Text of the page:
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‘Enough is enough’ – judge rules on case of solicitor accused of theft and fraud

“My client has of course, been an officer of the court and deserves to be treated accordingly” - Defence

A judge has ruled the case of a solicitor accused of fraud and false accounting must proceed after numerous adjournments due to his ill-health.

Paul Downey (65) of Mount Royal, Banbridge faces nine counts of fraud by abuse of position, four of false accounting and a single count of theft.

Offending allegedly occurred between July 2013 and June 2014.

Downey is accused of stealing £73,844 from the estate of a deceased client as well as writing cheques to himself and falsely recording the payee was a relative of the deceased.

It is further alleged he transferred funds from the estate held in the client account to his company account without the authority of the executors or the Law Society.

Downey also allegedly falsified a ledger by creating false invoices for work carried out for two male clients.

The case has been listed for committal to crown court on numerous occasions since 2019, but repeatedly adjourned by the defence as Downey has suffered bouts of serious illness.

Last year a defence barrister told Dungannon Magistrates’ Court a Preliminary Investigation (PI) would be required, whereby disputed prosecution evidence is challenged at a hearing, after which a judge will rule if the matter is stopped at that point, or there is a case to answer.

Northern Ireland is the only part of the United Kingdom to hold these hearings, which have long-since been abolished everywhere else.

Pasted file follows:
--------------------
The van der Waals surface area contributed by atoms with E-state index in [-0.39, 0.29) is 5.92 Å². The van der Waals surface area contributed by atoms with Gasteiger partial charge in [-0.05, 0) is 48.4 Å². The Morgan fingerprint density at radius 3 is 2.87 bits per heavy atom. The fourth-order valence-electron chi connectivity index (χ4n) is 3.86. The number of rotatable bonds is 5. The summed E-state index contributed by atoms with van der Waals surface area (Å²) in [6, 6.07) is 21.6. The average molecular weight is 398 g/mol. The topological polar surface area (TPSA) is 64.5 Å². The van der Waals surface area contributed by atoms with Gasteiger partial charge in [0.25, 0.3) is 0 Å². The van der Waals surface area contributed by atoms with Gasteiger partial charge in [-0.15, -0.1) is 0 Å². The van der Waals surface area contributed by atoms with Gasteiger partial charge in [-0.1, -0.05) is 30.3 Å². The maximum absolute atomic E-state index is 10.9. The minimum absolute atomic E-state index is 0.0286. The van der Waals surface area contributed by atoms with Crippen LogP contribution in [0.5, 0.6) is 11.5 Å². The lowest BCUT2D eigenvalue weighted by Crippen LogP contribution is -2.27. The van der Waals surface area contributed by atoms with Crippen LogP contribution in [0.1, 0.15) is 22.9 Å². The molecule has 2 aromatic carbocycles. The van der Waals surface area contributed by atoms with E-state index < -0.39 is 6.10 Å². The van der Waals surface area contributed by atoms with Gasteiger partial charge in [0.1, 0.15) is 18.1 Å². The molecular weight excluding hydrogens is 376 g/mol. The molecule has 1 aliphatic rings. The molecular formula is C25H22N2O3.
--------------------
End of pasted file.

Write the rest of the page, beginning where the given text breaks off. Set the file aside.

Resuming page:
During a review hearing over a year ago, District Judge Michael Ranaghan enquired: “Why is a PI required?  I understood this began as a Law Society investigation, who then passed to the PSNI Economic Crime Unit.”

The defence stressed: “This has to be placed in context and the difficulty in obtaining accurate and reliable instructions. My client has, of course, been an officer of the court throughout his career, and deserves to be treated accordingly.”

Judge Ranaghan replied: “I accept your client was an officer of the court, but everyone deserves equal treatment under the law, whatever their previous profession.”

The defence advised information on Downey’s medical issues were to be  passed to the Public Prosecution Service (PPS), “to consider the overall position. It’s not just as straightforward as what appears on the file. Faced with this medical situation and the fact my client has served as an officer of the court for over 30 years, I have to be very cautious”.

On that occasion the judge agreed to another adjournment. Multiple more followed and Downey suffered a number of additional health issues.

At the most recent sitting, almost a year since the previous exchange,  the defence insisted further medical reports are awaited as two appointments with a consultant were postponed, although it was unclear why.

However Judge Ranaghan drew a line on any further delay, stating: “I’ve been repeatedly reviewing this case. I appreciate there are very significant health issues and effectively you are asking the PPS to review the decision to prosecute, which they no longer do unless in exceptional cases.”

He continued: “The court’s patience has to run out eventually. I’ll await the consultant’s report but enough is enough. This matter has dragged on too long.”

The case was adjourned until March 25 when Judge Ranaghan ruled a committal date will be fixed.

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